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One of the greatest gifts my profession gives me is the opportunity to observe and learn from others. Without fail, one of the most consistent pieces of feedback I get from coachees is the value they get from taking time out to think. It creates the space for reflection, learning and growth.

Information overload, constant change, multiple roles, competing priorities and the rapid pace with which we live our lives mean that unless we intentionally slow down, we are at risk of living unconsciously. It’s certainly not a new idea, but in our complex, uncertain world it’s become more important to slow down to achieve more.

Research tells us the ‘24/7, always on’ world in which we live overloads our neural circuits. It tells us that creative thinking gives way to process and that our empathy and connection to others decreases. (See this great article in the Harvard Business Review)

So I’m taking time out.

It started as a conversation with my sons, as we idly day dreamed around how fantastic it would be for me to be home with them as they prepared for and wrote their final school exams. Idle day dreaming turned into a simple ‘why not?’ and a few conversations later, I find myself typing this as I am about to take time out for 30 days.

Yes, I have a few work things to do whilst I’m away from the office. And a new house to look for. But I’ve zealously guarded and protected the next few weeks because I know how meaningful and valuable this time is. It’s time for me to connect, to think, to support, to breathe, to reflect … and to just be. It’s probably also the last time that my ‘almost men’ will need me for a lengthy period of time.

I can’t wait. I’m off to sit. And possibly bake some cookies.

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So there I was, quietly working in my study, when my 11 year old sons came in, proudly bearing a breakfast tray for me. They had been away on camp for a week, and as my friends will tell you, I had missed them terribly whilst they were away. And clearly, whilst they were at said camp, they had learnt how to make omelettes. There on my tray, was a perfectly cooked omelette filled with mushrooms and cheese, and a glass of delicious fruit juice all beautifully presented.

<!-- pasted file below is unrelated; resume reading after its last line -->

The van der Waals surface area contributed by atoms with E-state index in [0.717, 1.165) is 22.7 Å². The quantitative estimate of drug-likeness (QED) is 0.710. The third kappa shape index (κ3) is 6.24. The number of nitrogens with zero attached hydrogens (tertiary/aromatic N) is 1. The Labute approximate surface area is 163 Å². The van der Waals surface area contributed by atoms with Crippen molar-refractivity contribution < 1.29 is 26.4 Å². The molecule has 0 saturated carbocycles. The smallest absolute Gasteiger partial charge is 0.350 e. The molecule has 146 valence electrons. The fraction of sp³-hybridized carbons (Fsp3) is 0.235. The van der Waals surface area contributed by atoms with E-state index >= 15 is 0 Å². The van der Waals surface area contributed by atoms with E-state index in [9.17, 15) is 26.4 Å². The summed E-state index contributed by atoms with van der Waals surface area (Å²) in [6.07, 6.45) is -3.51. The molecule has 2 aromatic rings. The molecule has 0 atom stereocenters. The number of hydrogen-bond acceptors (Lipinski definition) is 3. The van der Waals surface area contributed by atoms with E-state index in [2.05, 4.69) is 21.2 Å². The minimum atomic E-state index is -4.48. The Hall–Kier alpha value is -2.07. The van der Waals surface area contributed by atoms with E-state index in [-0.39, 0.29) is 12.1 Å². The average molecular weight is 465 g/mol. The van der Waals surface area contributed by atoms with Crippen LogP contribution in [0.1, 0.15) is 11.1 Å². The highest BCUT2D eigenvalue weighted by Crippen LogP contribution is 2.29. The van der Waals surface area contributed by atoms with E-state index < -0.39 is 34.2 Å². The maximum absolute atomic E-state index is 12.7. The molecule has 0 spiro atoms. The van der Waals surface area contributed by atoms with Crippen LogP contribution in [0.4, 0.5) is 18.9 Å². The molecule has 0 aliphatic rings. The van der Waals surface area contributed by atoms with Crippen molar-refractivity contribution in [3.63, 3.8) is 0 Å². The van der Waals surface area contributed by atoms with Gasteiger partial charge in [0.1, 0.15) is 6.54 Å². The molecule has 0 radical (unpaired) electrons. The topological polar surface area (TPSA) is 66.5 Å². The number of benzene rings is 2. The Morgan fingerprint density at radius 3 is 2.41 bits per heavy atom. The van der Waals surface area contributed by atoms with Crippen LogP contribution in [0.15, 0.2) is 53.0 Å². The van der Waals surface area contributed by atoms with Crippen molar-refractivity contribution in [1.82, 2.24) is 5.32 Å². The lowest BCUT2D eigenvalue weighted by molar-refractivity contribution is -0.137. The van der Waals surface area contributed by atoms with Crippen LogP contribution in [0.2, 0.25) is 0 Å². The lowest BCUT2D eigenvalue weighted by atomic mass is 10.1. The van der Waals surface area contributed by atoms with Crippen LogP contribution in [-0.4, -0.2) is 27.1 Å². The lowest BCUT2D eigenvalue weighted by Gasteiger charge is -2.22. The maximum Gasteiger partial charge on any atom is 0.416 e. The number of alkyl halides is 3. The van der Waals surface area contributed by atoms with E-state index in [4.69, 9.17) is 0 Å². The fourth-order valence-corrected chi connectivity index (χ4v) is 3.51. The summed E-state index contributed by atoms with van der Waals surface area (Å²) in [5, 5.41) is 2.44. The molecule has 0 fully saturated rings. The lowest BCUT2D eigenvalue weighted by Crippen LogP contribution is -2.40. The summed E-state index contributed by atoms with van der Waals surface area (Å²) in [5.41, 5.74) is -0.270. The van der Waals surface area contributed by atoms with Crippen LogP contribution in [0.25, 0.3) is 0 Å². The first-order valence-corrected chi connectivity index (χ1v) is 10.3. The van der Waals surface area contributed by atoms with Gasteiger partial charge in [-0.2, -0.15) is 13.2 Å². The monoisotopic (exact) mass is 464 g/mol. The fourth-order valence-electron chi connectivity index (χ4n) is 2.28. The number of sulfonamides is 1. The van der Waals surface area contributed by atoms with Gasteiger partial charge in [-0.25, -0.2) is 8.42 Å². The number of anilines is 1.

While my sons were learning those fundamental cooking skills, I was busy doing my own learning. For years, I have been fascinated by the brain, and have studied it as extensively as I can. This interest has served me well in my coaching career as I help people to fulfil their potential by understanding how the human brain functions. And I learnt last week that new learning results in the secretion of the neurotransmitters dopamine (involved in newness, pleasure, performance) and oxytocin (bonding and safe connectivity). This explains why learning new information or skills is so stimulating and why group learning is so connecting.

A landmark study reported on in the Journal of Neuroscience (Jan 24 issue) reveals that learning slows cognitive decline, and keeps our brains functioning at a level associated with a younger chronological age. And a younger brain means a younger body.

Which I have to say is the best argument I’ve ever heard for lifelong learning.

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